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Code, Law, (Smart) Contracts, and Goals vs. Procedures in Praxis

Hi all, I'm new to the field of critical code studies and not sure where what I intended to bring up for discussion fits in, so I'll just share it here in the general category. It's a sprawling topic so I'll try to be as brief as possible and leave the detail to enter into any resulting discussion as needed.

Background

In the law, there exists a distinction in notions of justice between justice arising from the correct procedures having been followed and justice arising from the correct outcome having been reached. The same distinction exists in programming techniques, where most focus on describing the algorithm (procedure) explicitly, and leaving the outcome (goal) implicit, but some techniques (called declarative) invert this, and describe the goal explicitly, and only implicitly derive an algorithm to reach the goal.

In both law and software, the focus on procedure has come at the expense of reaching the desired outcomes. In both, it began with a promise of simplicity - procedures are easier to describe and to prescribe than outcomes, and it is easier to tell whether a procedure has been followed than whether a goal has been reached. But the relationship of any given procedure to the outcome it is intended to reach is tenuous - and the collection of subtle and gross variations of procedure needed to consistently reach a goal in varying circumstances quickly grows impossible to manage.

I believe this phenomenon to be responsible for the explosive growth in complexity observed across law, bureaucracy, and software as they mature, and which brings about their collapse, as described by Tainter in his work, The Collapse of Complex Societies. In my career as a software engineer, I regularly confronted the resulting pathologies, and recoiled from them, taking up a project to embrace the paradigm of programming in terms of explicit goals, and leaving the algorithm for the system to derive implicitly, and I hope that technology might also be a foundation for tools to organize law and society in a similar way, and to help both software projects and social entities avoid the atrophy and collapse that follows from the overgrowth of complexity of procedure.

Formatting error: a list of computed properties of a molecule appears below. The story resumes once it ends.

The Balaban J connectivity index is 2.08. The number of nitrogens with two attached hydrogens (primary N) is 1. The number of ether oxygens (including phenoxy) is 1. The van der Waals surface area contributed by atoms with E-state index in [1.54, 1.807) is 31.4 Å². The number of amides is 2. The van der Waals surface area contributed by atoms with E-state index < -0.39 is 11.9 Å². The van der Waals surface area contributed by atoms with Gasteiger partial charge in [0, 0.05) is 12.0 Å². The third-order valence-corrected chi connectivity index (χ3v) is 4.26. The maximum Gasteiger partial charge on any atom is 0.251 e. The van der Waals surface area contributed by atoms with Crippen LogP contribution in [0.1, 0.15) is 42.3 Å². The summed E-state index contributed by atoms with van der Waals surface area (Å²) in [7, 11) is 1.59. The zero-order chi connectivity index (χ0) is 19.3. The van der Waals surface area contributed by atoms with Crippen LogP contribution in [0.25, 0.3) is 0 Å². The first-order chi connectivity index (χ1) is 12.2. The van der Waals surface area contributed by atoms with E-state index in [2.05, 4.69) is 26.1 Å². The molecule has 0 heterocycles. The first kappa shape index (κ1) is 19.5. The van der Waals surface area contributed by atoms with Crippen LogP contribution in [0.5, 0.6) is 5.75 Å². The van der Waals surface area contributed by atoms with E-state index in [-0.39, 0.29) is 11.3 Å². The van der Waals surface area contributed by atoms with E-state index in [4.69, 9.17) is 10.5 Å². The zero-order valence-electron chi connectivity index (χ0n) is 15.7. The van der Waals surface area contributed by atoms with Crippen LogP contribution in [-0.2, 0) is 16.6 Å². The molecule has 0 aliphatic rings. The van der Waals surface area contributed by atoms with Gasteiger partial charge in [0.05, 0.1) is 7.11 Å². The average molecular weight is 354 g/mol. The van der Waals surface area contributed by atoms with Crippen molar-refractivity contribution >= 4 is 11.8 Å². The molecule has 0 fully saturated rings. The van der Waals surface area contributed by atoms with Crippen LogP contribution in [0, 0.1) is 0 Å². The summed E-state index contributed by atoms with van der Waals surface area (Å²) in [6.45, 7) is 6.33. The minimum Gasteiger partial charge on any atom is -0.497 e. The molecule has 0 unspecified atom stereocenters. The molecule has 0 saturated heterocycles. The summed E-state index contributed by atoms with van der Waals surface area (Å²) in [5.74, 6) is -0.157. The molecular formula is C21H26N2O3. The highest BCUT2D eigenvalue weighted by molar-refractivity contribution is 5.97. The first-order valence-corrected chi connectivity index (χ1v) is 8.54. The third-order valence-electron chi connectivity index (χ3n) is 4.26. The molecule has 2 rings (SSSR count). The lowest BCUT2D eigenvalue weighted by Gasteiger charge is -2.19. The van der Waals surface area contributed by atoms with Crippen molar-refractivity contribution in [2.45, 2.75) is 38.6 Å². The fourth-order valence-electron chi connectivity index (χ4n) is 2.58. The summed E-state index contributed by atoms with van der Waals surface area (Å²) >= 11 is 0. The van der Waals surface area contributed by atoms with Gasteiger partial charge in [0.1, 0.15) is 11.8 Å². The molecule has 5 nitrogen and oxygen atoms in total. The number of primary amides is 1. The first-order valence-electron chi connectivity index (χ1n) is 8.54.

In concrete terms, this has led me to develop for software the paradigm of information-gain computation, of which the most comprehensive description so far is in this workshop paper. Its key innovation is to develop a general-purpose measure of the progress of a computation in terms of the information gained about a query. It uses this measure of progress to optimize the choices made in evaluating the query. Those choices, in turn, implicitly determine the algorithms used, but that implicit choice remains contextualized so that the choice can continue to be adapted as circumstances change.

The net effect is to relieve humans of the burden of managing the combinatorial explosion of complexity that results from translating goals to procedures, and to keep humans from being the bottleneck in the iterative process of adapting procedures to changing circumstances.

My original technical motivation for developing this was to make smart contracts purely goal-directed, and in turn to open up the use of sophisticated financial tools to people working at the level of sophistication of spreadsheet users running small businesses. (Smart contracts are computer programs that can be used to define financial assets and carry out financial transactions automatically; seminal work on how to formalize them rigorously and elegantly is here. However, the technology applies to all of software, and the concepts, and perhaps the tools as well, may apply to all of law and bureaucracy. My most far-reaching hope is to build out of this an antidote to the kafkaesque horror and waste and human tragedy of living in a society whose institutions are defined as procedural bureacracies, by giving primacy to outcomes, so that procedures can no longer be systematically corrupted and outcomes systematically betrayed.